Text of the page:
Still, he knew when he was out of his league, though Daniel was very careful not to make a point of it - Finn knew a lot about human nature, but he also knew his limitations. He would occasionally offer suggestions to Giles as the older man pored through his texts, looking for alternate methods of defeating the Goa'uld; but he would laugh off his contributions. "I know I'm just here for the muscle," he'd said, grinning infectiously.

He reminded Daniel a lot of what Jack O'Neill must have been like as a young man: an intelligent man in a job where intelligence was needed, though an outsider never realized it; a man comfortable with the needs of hiding that intelligence.

Giles, however, made no effort to hide the blazing intellect behind his glasses. Much like himself, Daniel supposed, Giles had never been truly comfortable with the power of his mind, and had tried for a long time without success to make himself into something he wasn't; though there were other things about Rupert Giles, certainly.

Daniel looked around the apartment, grimacing at the umbrella rack which held several swords and a couple of axes, and at the crossbow hanging over the mantel.

Then his eyes whirled to the door at the sound of a loud thump. He and Giles and Riley traded startled looks, and then all three shot into motion.

Giles took up his crossbow and quickly loaded a bolt; Riley moved to the side of the door, pistol drawn, taser in the off hand. Daniel dug in his jacket with both hands; his right came up with the zat gun and instinctively pushed the catch, and it snapped open like a cobra ready to strike. His left hand came up with the encrypted radio-phone that was standard issue for any SGC personnel operating Earthside.

The door shuddered as it absorbed another impact; Giles and Riley were poised to shoot anything that got through.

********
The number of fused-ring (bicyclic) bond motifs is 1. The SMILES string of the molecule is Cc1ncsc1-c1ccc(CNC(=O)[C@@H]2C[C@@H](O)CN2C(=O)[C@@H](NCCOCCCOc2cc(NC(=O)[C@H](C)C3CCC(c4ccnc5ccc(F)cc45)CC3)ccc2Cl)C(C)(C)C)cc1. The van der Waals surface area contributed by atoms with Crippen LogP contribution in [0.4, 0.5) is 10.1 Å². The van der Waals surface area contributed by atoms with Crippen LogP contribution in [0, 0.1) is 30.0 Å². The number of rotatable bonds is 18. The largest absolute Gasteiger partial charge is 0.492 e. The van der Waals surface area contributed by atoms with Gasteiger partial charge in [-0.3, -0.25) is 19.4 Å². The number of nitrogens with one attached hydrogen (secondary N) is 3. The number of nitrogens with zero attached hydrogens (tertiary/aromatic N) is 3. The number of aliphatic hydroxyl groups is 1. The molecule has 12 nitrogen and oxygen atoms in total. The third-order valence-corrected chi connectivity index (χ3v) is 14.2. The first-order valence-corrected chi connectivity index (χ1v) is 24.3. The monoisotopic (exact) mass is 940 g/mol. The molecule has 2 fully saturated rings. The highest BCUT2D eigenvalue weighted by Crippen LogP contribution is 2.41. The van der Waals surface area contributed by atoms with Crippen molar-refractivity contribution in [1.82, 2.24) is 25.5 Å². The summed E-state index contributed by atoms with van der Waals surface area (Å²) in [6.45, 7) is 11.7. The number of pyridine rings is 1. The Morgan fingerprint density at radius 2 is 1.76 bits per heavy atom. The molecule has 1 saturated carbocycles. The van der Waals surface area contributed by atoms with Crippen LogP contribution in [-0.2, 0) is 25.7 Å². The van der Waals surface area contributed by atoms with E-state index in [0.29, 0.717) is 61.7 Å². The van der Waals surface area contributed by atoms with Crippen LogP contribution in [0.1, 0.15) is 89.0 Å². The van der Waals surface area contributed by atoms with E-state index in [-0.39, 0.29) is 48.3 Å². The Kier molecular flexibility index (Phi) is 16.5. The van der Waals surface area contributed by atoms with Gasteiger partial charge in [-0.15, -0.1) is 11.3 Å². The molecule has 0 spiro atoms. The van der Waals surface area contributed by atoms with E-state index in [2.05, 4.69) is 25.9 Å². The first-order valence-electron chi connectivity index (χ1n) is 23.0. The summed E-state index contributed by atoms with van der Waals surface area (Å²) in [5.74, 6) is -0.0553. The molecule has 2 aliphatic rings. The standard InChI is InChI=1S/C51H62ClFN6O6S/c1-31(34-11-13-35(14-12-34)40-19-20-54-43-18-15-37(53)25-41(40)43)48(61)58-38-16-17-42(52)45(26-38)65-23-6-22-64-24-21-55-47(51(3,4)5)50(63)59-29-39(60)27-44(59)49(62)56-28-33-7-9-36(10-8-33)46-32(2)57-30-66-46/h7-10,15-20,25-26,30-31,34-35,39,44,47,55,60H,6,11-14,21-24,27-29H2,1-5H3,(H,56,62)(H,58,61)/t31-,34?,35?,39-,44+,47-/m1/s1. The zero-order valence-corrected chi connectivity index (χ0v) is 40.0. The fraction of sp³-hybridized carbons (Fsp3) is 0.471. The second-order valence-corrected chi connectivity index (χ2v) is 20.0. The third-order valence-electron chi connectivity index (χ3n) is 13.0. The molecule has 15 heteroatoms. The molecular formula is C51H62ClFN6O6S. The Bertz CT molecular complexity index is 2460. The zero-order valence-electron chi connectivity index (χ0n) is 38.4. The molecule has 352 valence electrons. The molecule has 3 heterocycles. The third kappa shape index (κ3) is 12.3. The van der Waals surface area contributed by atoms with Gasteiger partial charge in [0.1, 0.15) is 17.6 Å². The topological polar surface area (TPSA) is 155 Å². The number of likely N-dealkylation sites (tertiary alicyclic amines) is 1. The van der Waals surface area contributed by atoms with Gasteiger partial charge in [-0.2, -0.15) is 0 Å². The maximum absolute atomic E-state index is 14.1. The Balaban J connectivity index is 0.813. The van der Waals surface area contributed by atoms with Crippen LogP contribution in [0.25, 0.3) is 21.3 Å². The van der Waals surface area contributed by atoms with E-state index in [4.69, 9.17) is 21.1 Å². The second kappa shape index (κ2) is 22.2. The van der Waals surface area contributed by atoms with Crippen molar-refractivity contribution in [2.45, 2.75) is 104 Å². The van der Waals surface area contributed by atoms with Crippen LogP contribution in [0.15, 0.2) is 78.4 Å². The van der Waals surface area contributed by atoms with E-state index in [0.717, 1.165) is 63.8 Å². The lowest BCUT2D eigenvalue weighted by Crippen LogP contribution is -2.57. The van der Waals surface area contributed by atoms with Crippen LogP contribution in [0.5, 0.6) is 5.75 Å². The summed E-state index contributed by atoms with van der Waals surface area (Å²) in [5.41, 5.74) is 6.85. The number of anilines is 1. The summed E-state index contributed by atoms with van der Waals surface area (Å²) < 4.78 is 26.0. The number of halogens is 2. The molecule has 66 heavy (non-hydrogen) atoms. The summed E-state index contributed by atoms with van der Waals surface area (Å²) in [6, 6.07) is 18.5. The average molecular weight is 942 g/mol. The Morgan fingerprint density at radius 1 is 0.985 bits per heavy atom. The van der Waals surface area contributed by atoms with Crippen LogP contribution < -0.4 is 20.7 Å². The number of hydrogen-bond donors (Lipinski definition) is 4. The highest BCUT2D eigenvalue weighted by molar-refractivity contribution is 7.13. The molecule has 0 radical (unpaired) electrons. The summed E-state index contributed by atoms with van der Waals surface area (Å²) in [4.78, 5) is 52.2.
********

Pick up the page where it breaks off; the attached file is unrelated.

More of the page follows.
Daniel snapped the phone open and mashed his thumb down on speed-dial 5. The moment he saw the screen announce "Dialing: JACK", he tucked the phone under his ear and leveled the zat at the door. "Come on, Jack. Pick up the damn phone."

"Colonel! Your phone!"

O'Neill barely managed to bite his tongue before saying "thank God"; he scrambled off the dance floor and dug out the flip-phone, opening it with a flourish. "Daniel, your timing is impeccable-"

The voice on the other end of the line was indecipherable - or no, it wasn't so much that as that it was three, maybe four voices shouting at once, drowned out by the harsh pops of gunshots, the explosive thumps of staff-weapon blasts, and the screams of zat fire.

The blood drained from O'Neill's face. "Carter! Something's wrong!" Then he shouted into the phone: "Daniel? Finn? Watcher? Anybody there?"

They were dragging Daniel and Giles out like two sacks of grain. Riley moaned softly, twitching as they filed out softly, leaving him behind. Should he be relieved or insulted at not being worth capturing? He didn't know, and right now, he didn't care.

As the blackness swarmed over him, he heard a desperate voice over Daniel's abandoned phone. "Daniel? Finn? Watcher? Anybody there?"

And dully in the background, almost mocking him, he heard the refrain:

"It's the end of the world as we know it, it's the end of the world as we know it, and I feel fine..."